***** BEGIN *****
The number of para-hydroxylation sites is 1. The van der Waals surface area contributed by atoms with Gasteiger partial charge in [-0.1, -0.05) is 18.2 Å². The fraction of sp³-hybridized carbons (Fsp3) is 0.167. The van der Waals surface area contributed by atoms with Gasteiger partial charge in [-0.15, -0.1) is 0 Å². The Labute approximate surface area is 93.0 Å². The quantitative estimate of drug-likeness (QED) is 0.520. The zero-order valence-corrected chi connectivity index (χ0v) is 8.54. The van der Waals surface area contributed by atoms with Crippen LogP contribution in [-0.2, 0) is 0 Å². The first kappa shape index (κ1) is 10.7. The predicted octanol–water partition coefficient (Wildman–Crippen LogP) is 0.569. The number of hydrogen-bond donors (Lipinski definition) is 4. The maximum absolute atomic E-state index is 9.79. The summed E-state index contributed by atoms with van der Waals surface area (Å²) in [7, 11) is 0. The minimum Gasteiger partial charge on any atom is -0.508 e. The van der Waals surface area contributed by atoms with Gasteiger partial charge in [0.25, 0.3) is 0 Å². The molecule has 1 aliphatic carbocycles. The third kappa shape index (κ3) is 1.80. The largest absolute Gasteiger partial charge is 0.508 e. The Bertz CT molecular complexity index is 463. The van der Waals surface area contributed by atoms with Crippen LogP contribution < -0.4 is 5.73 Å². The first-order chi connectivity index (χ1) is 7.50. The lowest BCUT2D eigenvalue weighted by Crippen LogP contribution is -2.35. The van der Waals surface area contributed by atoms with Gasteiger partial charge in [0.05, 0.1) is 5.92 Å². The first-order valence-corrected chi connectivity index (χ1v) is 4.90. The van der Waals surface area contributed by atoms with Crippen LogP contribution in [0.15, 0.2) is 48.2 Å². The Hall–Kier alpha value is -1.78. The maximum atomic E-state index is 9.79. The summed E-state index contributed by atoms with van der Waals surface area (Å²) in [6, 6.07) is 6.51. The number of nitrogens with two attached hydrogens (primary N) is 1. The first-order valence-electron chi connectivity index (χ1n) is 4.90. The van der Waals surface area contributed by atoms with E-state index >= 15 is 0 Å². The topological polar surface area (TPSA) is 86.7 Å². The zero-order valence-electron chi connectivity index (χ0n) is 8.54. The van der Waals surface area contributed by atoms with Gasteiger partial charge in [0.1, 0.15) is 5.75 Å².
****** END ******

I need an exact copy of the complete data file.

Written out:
The number of para-hydroxylation sites is 1. The van der Waals surface area contributed by atoms with Gasteiger partial charge in [-0.1, -0.05) is 18.2 Å². The fraction of sp³-hybridized carbons (Fsp3) is 0.167. The van der Waals surface area contributed by atoms with Gasteiger partial charge in [-0.15, -0.1) is 0 Å². The Labute approximate surface area is 93.0 Å². The quantitative estimate of drug-likeness (QED) is 0.520. The zero-order valence-corrected chi connectivity index (χ0v) is 8.54. The van der Waals surface area contributed by atoms with Crippen LogP contribution in [-0.2, 0) is 0 Å². The first kappa shape index (κ1) is 10.7. The predicted octanol–water partition coefficient (Wildman–Crippen LogP) is 0.569. The number of hydrogen-bond donors (Lipinski definition) is 4. The maximum absolute atomic E-state index is 9.79. The summed E-state index contributed by atoms with van der Waals surface area (Å²) in [7, 11) is 0. The minimum Gasteiger partial charge on any atom is -0.508 e. The van der Waals surface area contributed by atoms with Gasteiger partial charge in [0.25, 0.3) is 0 Å². The molecule has 1 aliphatic carbocycles. The third kappa shape index (κ3) is 1.80. The largest absolute Gasteiger partial charge is 0.508 e. The Bertz CT molecular complexity index is 463. The van der Waals surface area contributed by atoms with Crippen LogP contribution < -0.4 is 5.73 Å². The first-order chi connectivity index (χ1) is 7.50. The lowest BCUT2D eigenvalue weighted by Crippen LogP contribution is -2.35. The van der Waals surface area contributed by atoms with Gasteiger partial charge in [0.05, 0.1) is 5.92 Å². The first-order valence-corrected chi connectivity index (χ1v) is 4.90. The van der Waals surface area contributed by atoms with Crippen LogP contribution in [0.15, 0.2) is 48.2 Å². The Hall–Kier alpha value is -1.78. The maximum atomic E-state index is 9.79. The summed E-state index contributed by atoms with van der Waals surface area (Å²) in [6, 6.07) is 6.51. The number of nitrogens with two attached hydrogens (primary N) is 1. The first-order valence-electron chi connectivity index (χ1n) is 4.90. The van der Waals surface area contributed by atoms with E-state index >= 15 is 0 Å². The topological polar surface area (TPSA) is 86.7 Å². The zero-order valence-electron chi connectivity index (χ0n) is 8.54. The van der Waals surface area contributed by atoms with Gasteiger partial charge in [0.1, 0.15) is 5.75 Å².